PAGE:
The Blackmar-Diemer Gambit is a chess opening that starts with the moves 1. d4 d5 2. e4!?, where White sacrifices a pawn to gain control of the center and open lines for their pieces. The gambit was first introduced by Armand Blackmar and Emil Josef Diemer in the early 20th century, and it has been a popular choice for aggressive players ever since.
One of the variations of the Blackmar-Diemer Gambit is the Ryder Gambit, which occurs after the moves 1. d4 d5 2. e4 dxe4 3. ♘c3 ♞f6 4. f3 exf3 5. ♘xf3. The Ryder Gambit is named after the American chess player Frank James Marshall Ryder, who used it frequently in his games.
However, White can also decide to capture the pawn with the queen, and invite the opponent to the Halosar Trap (named after a chess player Hermann Halosar):
5. ♕xf3 ♛xd4 6. ♗e3 ♛b4 7. O-O-O ♝g4? 8. ♘b5!
As you can see, Black cannot capture the white queen because of the checkmate threat (combined forces of the knight and the rook): 8. … ♝xf3 9. ♘xc7#. At the same time, the white queen attacks the unprotected pawn b7, as the white knight blocks the black queen, so Black will soon suffer from a significant material loss.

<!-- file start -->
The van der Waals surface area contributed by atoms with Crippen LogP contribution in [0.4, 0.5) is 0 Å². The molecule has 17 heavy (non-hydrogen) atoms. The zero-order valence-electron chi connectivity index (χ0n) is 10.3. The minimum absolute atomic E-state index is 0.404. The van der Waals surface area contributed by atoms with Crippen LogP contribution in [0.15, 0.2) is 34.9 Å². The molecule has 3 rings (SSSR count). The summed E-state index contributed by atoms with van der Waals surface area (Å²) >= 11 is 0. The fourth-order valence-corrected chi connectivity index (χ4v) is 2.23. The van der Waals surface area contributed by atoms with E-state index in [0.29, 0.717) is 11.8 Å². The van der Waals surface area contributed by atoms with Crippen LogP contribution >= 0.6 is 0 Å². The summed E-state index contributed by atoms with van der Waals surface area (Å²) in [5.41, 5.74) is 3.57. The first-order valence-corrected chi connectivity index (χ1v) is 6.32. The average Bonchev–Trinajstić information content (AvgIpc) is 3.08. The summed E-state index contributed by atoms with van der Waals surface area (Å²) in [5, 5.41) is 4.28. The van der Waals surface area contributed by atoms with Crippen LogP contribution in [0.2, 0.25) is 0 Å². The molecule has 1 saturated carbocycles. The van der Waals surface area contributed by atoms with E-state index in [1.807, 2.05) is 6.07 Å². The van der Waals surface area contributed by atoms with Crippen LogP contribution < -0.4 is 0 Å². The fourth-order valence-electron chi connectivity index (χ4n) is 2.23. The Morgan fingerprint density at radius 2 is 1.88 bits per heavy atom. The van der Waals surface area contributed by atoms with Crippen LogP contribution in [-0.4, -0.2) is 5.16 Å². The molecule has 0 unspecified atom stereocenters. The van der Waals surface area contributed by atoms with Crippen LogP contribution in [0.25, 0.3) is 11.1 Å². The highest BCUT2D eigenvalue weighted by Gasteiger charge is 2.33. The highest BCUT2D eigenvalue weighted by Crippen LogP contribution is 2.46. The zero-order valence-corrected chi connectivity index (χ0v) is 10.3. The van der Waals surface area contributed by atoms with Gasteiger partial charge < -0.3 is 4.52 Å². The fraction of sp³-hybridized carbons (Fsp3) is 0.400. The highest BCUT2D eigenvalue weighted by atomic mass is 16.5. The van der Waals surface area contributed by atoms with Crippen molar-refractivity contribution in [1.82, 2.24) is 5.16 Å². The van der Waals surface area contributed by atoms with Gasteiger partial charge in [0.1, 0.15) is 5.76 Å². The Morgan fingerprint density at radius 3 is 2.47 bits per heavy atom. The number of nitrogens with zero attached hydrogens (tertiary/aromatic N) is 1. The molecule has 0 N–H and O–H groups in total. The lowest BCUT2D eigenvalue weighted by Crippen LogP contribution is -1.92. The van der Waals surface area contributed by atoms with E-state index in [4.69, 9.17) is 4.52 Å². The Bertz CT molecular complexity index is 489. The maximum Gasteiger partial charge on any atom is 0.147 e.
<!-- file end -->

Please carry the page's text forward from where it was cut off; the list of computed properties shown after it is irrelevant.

It is a risky path, though, because if Black avoids the blunder 7. … Bg4, the material advantage of two extra pawns is usually good enough to ensure the victory. However, the Halosar Trap can be a powerful tactical weapon against average opponents who wouldn’t resist pinning the queen, hoping to win the game quickly.
I checked the database and found 22 games that led to the Halosar Trap. Let me present the most interesting ones.
Black chose a different defense, but there was no rescue for them after the trap sprang.
In this case, Black eventually won, but only because White overlooked an easy path to victory. Check the comments for alternative lines.
Overall, the Ryder Gambit is an exciting and aggressive choice for White in the Blackmar-Diemer Gambit. It offers White the opportunity to quickly develop their pieces and target Black’s weak pawn structure, but it also comes with some risks. Players on both sides must be prepared for a dynamic and tactical game.
If you wish to try out the Blackmar-Diemer Gambit in a safer way, check this video (Teichmann Variation):